Confirmation that there is strong neighborhood support for RPP. This support is demonstrated by submitting a Traffic Study Request Form(PDF) after distributing a Fact Sheet(PDF) discussing the pros and cons of RPP.
If support is shown, the city will conduct a traffic study to determine if the parking problems meet the rigid requirements established by the U.S. Supreme Court.
If the neighborhood meets the requirements, the city will hold a public meeting with the sponsors and all interested residents to share the results of the study, answer questions, and make sure residents understand the available options and the benefits/consequences offered by those options.
If studies confirm the neighborhood is eligible for RPP and wants such a program, the city will then identify RPP boundaries and ask the City Council to amend City Ordinance Section 36-157 to create a new RPP area.
Where does RPP exist?
There are currently 26 areas in the city of Phoenix that are eligible for ‘resident only’ parking. View the area map(PDF) to see if you live in one of these areas.
What is ‘intruder’ parking?
‘Intruder parking’ is parking inside a neighborhood by persons traveling to adjacent businesses, commercial properties, universities, etc., outside the neighborhood.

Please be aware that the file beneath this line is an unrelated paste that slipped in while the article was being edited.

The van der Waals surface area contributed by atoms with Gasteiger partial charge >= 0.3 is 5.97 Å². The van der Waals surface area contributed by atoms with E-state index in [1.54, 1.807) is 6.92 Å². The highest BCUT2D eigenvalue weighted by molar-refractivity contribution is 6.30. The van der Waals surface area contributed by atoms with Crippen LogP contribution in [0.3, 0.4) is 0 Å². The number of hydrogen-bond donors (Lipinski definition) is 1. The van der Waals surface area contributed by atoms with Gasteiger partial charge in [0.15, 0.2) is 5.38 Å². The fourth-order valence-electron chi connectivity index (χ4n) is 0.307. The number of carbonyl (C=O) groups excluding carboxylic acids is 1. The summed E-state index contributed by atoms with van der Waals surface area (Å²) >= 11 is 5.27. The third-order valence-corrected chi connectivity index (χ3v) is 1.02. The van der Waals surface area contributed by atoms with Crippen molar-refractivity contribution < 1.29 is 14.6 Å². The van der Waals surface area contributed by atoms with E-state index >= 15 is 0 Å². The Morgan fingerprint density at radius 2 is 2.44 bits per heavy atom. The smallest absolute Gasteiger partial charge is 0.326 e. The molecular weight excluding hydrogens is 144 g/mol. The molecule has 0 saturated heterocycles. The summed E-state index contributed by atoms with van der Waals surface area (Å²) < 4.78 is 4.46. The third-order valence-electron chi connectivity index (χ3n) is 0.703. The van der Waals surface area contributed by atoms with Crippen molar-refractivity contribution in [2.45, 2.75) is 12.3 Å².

Are residents who live in a RPP area required to buy parking permits?
No. Purchasing parking permits is purely optional. You may decide to purchase the annual parking permit which will allow you to park on the street during restricted hours, or you may decide not to purchase the annual parking permit and refrain from parking on the street during restricted hours.
How long does it take to establish a new RPP area?
It can take several months to establish a new area. Most neighborhoods that request ‘Resident Only’ parking will find that they are not eligible once the study is complete. These areas may qualify for traditional parking restrictions, which can be implemented much quicker.
What if I am planning a party with a large group of people?
You must notify the Street Transportation Department with the details of your party, at least one week in advance. This can be done online, calling 602-495-6769, sending a fax: 602-534-2469 or sending a letter: Street Transportation Department - Resident Permit Parking Coordinator, 200 W. Washington St., sixth floor, Phoenix, AZ 85003. If your request is approved, you will be required to notify affected neighbors and cover the parking signs for the duration of the party. Police will be notified to refrain from issuing tickets during the party.
How much do permits cost?
There are two different types of permits that can be purchased: Resident and Visitor Permits.